House Votes to Restrict Payments for Abortion
The House of Representatives voted on Tuesday to impose tighter restrictions on federal payments for abortions, thrusting the issue of a woman’s right to terminate a pregnancy into the polarizing politics of an election year.
The bill stands no chance of being passed by the Democratic-controlled Senate. But that mattered little to members of both parties, who seemed to relish the chance to accuse their opponents of blatantly twisting the issue to their political advantage.
The House vote was 227 to 188, mainly along party lines. Six Democrats voted yes, one Republican voted no and another voted present.
“Here we go again,” said Representative Barbara Lee, Democrat of California. “It’s another battle in the war on women.”
Republicans, bristling at accusations that they are hostile to women’s rights, said Democrats were unfairly characterizing their motives. “I will say it again,” said Representative Virginia Foxx of North Carolina, irritation apparent in her voice, “we are not attacking women’s health care.”
Existing law like the Hyde Amendment already restricts federal financing for abortion services. But because the Hyde Amendment must be renewed every year, Republicans said their proposal would only codify what has been the law of the land.
Though the bill had solid support from the House Republican leaders, their near-unanimity during the vote on Tuesday obscured tensions within the party. Republicans have long sought to restrict abortion rights as a move to satisfy their social conservative base. Just last week, Eric Cantor of Virginia, the House majority leader, spoke at the March for Life, an annual Washington protest by opponents of legalized abortion.
But the issue has become considerably more challenging for Republicans, both because of comments from Republican men, on and off the campaign trail, and an aggressive effort by Democrats to portray the party as anti-women.
The timing of the vote was telling. Notably, the House leadership chose to bring the measure up on a day when all of Washington was consumed with President Obama’s State of the Union address. Republican leaders also decided to make the bill one of their first orders of business this year, disposing of it nearly 10 months before Election Day. A senior aide to Republican leadership said it would probably be the only time an abortion-related bill would come up this year.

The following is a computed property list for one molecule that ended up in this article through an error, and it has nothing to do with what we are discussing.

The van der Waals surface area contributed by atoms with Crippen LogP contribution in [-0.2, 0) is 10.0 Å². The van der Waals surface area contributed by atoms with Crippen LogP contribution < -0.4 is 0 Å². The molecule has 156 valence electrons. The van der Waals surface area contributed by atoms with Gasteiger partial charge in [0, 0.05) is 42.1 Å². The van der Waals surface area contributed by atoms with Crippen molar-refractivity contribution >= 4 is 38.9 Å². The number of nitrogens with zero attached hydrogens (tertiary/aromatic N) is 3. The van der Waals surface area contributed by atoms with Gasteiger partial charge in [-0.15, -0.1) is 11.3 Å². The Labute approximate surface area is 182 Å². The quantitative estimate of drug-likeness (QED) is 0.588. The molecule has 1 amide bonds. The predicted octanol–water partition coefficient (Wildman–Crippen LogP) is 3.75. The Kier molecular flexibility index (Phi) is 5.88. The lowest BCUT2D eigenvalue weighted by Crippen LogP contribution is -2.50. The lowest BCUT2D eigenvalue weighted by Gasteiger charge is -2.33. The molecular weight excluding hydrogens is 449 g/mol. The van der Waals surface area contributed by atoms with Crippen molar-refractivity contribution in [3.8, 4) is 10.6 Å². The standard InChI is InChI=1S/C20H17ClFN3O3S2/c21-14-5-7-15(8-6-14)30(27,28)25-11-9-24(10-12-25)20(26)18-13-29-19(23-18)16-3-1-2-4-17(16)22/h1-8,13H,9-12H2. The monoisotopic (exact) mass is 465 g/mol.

Representative Louise M. Slaughter, Democrat of New York, noted how the current legislation had moved through the House almost exclusively with the votes of Republican men. On the House Judiciary Committee, where the bill was approved two weeks ago, the 22 Republicans are all men. “This has been the problem for a long time: men in blue suits and red ties determining what women should do,” Ms. Slaughter said.
Some Republicans said on Tuesday that they would rather be talking about other things, like jobs, and problems with the Affordable Care Act.
“I’ve always said that we ought to avoid taking on these hot-button social issues; they don’t do us any good,” said Representative Charlie Dent, Republican of Pennsylvania. Mr. Dent voted for the abortion bill, but he noted how some of his colleagues were so ill-equipped to talk about women’s health issues that the party leadership has had to advise its members how to approach the topic more delicately.
“Here’s my suggestion for a communications strategy for some of these guys,” Mr. Dent said. “Four words: Shut the bleep up.”
Republicans gave the bill an unremarkable title — the “No Taxpayer Funding for Abortion Act” — which they said was intended to convey an uncontroversial and popular goal. But Democrats have argued that the act is a deceptive assault on women’s rights that would further restrict coverage for abortion among federal employees, low-income women and those who visit military hospitals overseas, among others.
Over and over, Democrats on Tuesday used the words “war on women” to describe Republicans’ actions, a line of attack that was potent for them in the 2012 elections. It is a line they plan to repeat often in this year’s midterm elections.
But not all Democrats think that their party is well served by attacking the Republicans as anti-woman, especially with the economy foremost on voters’ minds.
“I’m a skeptic,” said Representative Peter Welch, Democrat of Vermont. “The people we represent need jobs, need better incomes and want us to focus on the economy. To the extent that we get involved in issues that take us away from that, it legitimately undercuts our credibility.”
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